By Valerie Milano
Pasadena, CA (The Hollywood Times) 1/5/17 – The FOX Network held an executive session on Thursday, January 4th, 2018 at the TCA Winter Press Tour taking place at the luxurious Langham Hotel in Pasadena. Below is a summary of this session.
Jean Guerin, head of communications at FOX, welcomed the audience members and wished them a Happy New Year. After some housekeeping comments, Jean introduced Gary Newman, Chairman and CEO of FOX Television Group.
Gary said that 21st Century Fox had announced the sale of many of its assets to the Walt Disney Company a few weeks prior. “On the day the deal closes, the TV studio will become part of Disney,” he reiterated.
The Fox TV Group comprises both Fox Broadcasting Company and 20th Century Fox Television. It has produced Emmy winners and culture defining hits such as M*A*S*H, THE SIMPSONS, BUFFY THE VAMPIRE SLAYER, EMPIRE,24, MODERN FAMILY, and GLEE under the direction of some of the strongest creators in the industry, according to Newman. FBC, Fox Sports, Fox News, and the FOX owned and operated stations will also be spun off into what is being called “New Fox.”
The FOX/Disney deal is expected to take 12 to 18 months to close with many FOX shows already in production. “We are not going to let that distract us. We will remain focused on managing the business of FOX,” Gary assured his listeners.
Gary briefly mentioned some top FOX shows such as EMPIRE and THE GIFTED before turning his attention to three new series launched since the New Year: 9 1 1, LA TO VEGAS, and THE X-FILES. THE FOUR: BATTLE FOR STARDOM with its “original and distinctive” format was scheduled to launch that same day on January 4th and THE RESIDENT will premiere a little later on January 21st.
All of the shows will be out ahead of the Olympics and FOX competitors’ new programs. The FOX marketing and publicity teams have been “working on overdrive” for weeks!
The FOX brand is valued by advertisers who pay a premium to reach an audience that is younger, more gender balanced, and more diverse than the other networks have and drives a broad base of cable subscribers estimated to reach over 16 million viewers by 2021. This will have a “tremendously positive” impact on the pay TV universe.
“This acceleration and our ability to reach consumers wherever they are underscores why we take the long view in measuring the reach of our programs,” concluded Newman.
Next, Gary Newman invited Dana Walden, Michael Thorn, and Rob Wade to join him so they could field questions about the New Fox/Disney sale. The first question was actually about the future of the FOX program PRISON BREAK.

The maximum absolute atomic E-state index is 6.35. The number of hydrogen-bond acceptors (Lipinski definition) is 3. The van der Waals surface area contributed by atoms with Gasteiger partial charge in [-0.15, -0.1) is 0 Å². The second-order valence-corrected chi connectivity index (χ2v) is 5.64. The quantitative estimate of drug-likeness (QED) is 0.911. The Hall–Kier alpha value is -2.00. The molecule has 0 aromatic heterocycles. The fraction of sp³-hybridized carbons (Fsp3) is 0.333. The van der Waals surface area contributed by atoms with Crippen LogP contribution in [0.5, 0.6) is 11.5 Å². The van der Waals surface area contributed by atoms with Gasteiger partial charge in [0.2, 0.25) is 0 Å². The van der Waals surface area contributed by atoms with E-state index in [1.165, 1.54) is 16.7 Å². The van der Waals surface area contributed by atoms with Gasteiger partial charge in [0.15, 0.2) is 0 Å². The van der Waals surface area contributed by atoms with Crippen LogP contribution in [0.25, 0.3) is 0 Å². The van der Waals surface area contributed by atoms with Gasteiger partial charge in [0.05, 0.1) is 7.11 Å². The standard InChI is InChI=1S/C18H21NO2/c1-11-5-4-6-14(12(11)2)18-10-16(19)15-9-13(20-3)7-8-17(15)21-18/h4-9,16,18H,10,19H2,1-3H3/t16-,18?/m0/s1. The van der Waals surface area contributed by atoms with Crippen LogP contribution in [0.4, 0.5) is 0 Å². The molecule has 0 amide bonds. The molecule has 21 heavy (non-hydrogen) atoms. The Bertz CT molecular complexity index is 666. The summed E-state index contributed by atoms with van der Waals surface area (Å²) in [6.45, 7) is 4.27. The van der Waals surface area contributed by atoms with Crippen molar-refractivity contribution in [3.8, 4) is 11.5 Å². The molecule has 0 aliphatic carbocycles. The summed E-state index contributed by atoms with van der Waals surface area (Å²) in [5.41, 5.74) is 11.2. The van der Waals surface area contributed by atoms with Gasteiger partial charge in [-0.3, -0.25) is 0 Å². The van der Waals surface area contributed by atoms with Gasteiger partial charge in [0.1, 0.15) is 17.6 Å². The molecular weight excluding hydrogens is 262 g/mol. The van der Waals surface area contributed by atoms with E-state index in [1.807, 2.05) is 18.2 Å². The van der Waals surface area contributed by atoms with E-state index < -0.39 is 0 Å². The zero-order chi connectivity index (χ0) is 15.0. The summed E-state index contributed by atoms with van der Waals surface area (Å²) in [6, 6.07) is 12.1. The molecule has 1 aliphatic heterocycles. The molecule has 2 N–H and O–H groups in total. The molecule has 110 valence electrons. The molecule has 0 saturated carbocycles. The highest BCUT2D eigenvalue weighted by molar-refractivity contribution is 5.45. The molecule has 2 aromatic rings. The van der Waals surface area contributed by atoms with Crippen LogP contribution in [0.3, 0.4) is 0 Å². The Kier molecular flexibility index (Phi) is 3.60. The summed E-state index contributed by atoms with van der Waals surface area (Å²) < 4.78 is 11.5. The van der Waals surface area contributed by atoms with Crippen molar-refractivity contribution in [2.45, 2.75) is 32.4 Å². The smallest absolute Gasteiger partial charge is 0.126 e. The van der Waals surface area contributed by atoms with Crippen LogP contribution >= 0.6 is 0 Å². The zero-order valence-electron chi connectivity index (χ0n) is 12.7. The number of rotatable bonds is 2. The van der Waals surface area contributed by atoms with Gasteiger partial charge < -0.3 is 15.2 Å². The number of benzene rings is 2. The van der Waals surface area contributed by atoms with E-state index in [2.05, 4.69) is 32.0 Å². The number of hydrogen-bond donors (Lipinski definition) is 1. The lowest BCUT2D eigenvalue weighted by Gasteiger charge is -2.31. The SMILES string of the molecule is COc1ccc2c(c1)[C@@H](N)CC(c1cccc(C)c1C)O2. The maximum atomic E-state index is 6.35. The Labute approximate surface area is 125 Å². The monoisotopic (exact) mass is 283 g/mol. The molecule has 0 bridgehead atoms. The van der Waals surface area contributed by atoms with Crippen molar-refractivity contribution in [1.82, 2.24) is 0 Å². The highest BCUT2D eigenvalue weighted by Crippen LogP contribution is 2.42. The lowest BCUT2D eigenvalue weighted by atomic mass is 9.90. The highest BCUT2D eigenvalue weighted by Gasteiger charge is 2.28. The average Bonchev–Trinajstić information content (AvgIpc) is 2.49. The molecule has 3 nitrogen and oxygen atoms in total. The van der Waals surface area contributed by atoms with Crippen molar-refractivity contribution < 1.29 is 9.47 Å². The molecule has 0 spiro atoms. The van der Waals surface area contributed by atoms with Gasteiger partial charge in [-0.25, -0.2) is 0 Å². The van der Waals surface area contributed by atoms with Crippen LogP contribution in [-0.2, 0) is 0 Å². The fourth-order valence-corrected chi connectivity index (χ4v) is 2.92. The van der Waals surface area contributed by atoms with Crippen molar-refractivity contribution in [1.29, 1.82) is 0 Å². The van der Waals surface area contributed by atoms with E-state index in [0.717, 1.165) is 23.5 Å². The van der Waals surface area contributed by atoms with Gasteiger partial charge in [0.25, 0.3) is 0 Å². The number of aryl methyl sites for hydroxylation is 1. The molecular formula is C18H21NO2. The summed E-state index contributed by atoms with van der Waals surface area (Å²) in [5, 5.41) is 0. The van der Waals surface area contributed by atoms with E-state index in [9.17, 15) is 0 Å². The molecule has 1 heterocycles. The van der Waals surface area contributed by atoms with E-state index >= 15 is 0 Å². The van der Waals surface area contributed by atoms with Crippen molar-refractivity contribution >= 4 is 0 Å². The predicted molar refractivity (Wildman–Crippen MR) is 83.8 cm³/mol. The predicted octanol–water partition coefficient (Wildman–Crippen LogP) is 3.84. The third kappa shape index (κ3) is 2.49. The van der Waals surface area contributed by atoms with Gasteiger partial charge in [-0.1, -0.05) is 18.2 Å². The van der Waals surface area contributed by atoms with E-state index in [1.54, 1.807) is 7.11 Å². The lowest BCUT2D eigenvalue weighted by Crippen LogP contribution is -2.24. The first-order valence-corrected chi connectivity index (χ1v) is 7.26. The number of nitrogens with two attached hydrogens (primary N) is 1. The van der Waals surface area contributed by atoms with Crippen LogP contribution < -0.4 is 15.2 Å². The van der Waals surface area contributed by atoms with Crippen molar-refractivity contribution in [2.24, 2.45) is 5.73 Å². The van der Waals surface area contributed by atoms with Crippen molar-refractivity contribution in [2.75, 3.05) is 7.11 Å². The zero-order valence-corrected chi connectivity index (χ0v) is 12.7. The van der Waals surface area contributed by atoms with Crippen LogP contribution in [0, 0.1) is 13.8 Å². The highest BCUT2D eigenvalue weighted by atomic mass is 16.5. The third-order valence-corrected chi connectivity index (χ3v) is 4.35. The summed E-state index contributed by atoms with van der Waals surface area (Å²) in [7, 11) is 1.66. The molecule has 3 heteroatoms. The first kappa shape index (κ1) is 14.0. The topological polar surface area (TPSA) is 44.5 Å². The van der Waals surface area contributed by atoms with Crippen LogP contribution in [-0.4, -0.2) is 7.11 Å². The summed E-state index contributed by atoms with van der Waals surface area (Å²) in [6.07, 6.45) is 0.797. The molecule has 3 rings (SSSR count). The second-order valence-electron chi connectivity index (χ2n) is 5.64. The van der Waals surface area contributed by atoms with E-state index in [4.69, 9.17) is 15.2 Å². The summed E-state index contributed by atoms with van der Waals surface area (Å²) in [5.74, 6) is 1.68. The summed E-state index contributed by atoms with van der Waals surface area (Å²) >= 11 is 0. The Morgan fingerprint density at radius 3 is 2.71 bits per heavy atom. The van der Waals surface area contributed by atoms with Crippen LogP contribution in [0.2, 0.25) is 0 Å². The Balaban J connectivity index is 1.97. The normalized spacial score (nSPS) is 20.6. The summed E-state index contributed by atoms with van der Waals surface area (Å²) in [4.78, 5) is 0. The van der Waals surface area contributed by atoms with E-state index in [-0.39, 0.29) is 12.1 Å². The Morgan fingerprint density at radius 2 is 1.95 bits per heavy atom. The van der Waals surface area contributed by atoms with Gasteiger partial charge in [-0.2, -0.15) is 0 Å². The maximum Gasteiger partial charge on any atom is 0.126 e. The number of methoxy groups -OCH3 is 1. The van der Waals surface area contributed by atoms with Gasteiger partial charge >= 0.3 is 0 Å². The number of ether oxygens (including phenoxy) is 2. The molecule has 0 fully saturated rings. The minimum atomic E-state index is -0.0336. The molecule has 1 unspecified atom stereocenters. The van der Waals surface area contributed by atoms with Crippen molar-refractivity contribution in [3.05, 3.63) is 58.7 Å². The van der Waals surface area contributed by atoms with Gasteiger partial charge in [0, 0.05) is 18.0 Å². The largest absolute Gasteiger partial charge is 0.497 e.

The next questioner asked whether current FOX shows would air on New Fox or ABC. Dana Walden said that there was no plan to move FOX shows over to ABC. The next question concerned long term deals with FOX talents. Gary Newman said there would be no change of ownership losses of talent.
When another questioner asked about the reaction of FOX producers to working for Disney in the future, Gary Newman said, “I would be lying if I didn’t say there wasn’t anxiety.” But he believes that Disney’s people are enormous fans of FOX and that the studio will remain very robust as New Fox.
The next questioner asked Gary and Dana what their own plans might be after the merger. “The truth is we don’t really know,” said Gary. However, he and Dana both remain “supercommitted” to the network and studio.
Another questioner asked Gary and Dana to discuss the separation of FBC from the studio. Dana said that 80 per cent of the New Fox programming would be live and sports with entertainment programming on the network. She said that Rupert [Murdoch] saw this as an enormous opportunity for the broadcast network to work with independents like Warner Brothers, Sony, Lionsgate, and MGM.
The next questioner asked about plans for further integration (i.e. going forward and doing in house productions versus going outside) during the transition. Gary Newman said, “We have to operate at FOX as if this deal might not go through, and the company needs to remain as strong as possible in that eventuality. Our expectation is that it will go through. So, for us, it will be business as usual.” The FOX team is reading scripts and planning to order pilots as always.